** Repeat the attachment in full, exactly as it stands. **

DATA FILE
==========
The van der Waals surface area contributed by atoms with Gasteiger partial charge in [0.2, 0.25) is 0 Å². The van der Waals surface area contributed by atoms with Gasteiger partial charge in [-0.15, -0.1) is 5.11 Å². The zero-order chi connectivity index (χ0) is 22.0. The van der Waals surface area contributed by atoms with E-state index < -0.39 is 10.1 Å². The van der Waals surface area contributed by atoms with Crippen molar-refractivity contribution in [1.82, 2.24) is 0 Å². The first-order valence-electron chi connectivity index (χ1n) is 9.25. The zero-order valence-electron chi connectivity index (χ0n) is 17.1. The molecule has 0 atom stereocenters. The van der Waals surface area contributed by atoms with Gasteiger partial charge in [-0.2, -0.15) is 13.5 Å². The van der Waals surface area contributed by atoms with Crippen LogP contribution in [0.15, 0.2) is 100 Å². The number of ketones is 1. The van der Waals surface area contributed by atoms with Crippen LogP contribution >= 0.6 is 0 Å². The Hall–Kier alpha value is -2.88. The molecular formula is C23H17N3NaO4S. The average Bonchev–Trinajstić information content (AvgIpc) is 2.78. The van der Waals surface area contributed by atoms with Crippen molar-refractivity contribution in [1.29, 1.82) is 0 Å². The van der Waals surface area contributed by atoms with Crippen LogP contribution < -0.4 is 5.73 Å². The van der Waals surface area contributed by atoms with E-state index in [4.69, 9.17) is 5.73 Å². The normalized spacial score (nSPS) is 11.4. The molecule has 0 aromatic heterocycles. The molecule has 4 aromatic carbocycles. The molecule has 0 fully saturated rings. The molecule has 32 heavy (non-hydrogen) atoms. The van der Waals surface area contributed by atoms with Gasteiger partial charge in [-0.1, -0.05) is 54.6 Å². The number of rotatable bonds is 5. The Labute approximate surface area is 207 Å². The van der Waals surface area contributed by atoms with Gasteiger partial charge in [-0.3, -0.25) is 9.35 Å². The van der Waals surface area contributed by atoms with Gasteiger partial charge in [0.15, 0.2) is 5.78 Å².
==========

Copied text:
The van der Waals surface area contributed by atoms with Gasteiger partial charge in [0.2, 0.25) is 0 Å². The van der Waals surface area contributed by atoms with Gasteiger partial charge in [-0.15, -0.1) is 5.11 Å². The zero-order chi connectivity index (χ0) is 22.0. The van der Waals surface area contributed by atoms with E-state index < -0.39 is 10.1 Å². The van der Waals surface area contributed by atoms with Crippen molar-refractivity contribution in [1.82, 2.24) is 0 Å². The first-order valence-electron chi connectivity index (χ1n) is 9.25. The zero-order valence-electron chi connectivity index (χ0n) is 17.1. The molecule has 0 atom stereocenters. The van der Waals surface area contributed by atoms with Gasteiger partial charge in [-0.2, -0.15) is 13.5 Å². The van der Waals surface area contributed by atoms with Crippen LogP contribution in [0.15, 0.2) is 100 Å². The number of ketones is 1. The van der Waals surface area contributed by atoms with Crippen LogP contribution >= 0.6 is 0 Å². The Hall–Kier alpha value is -2.88. The molecular formula is C23H17N3NaO4S. The average Bonchev–Trinajstić information content (AvgIpc) is 2.78. The van der Waals surface area contributed by atoms with Crippen molar-refractivity contribution in [1.29, 1.82) is 0 Å². The van der Waals surface area contributed by atoms with Crippen LogP contribution < -0.4 is 5.73 Å². The van der Waals surface area contributed by atoms with E-state index in [4.69, 9.17) is 5.73 Å². The normalized spacial score (nSPS) is 11.4. The molecule has 0 aromatic heterocycles. The molecule has 4 aromatic carbocycles. The molecule has 0 fully saturated rings. The molecule has 32 heavy (non-hydrogen) atoms. The van der Waals surface area contributed by atoms with Gasteiger partial charge in [-0.1, -0.05) is 54.6 Å². The number of rotatable bonds is 5. The Labute approximate surface area is 207 Å². The van der Waals surface area contributed by atoms with Gasteiger partial charge in [-0.3, -0.25) is 9.35 Å². The van der Waals surface area contributed by atoms with Gasteiger partial charge in [0.15, 0.2) is 5.78 Å².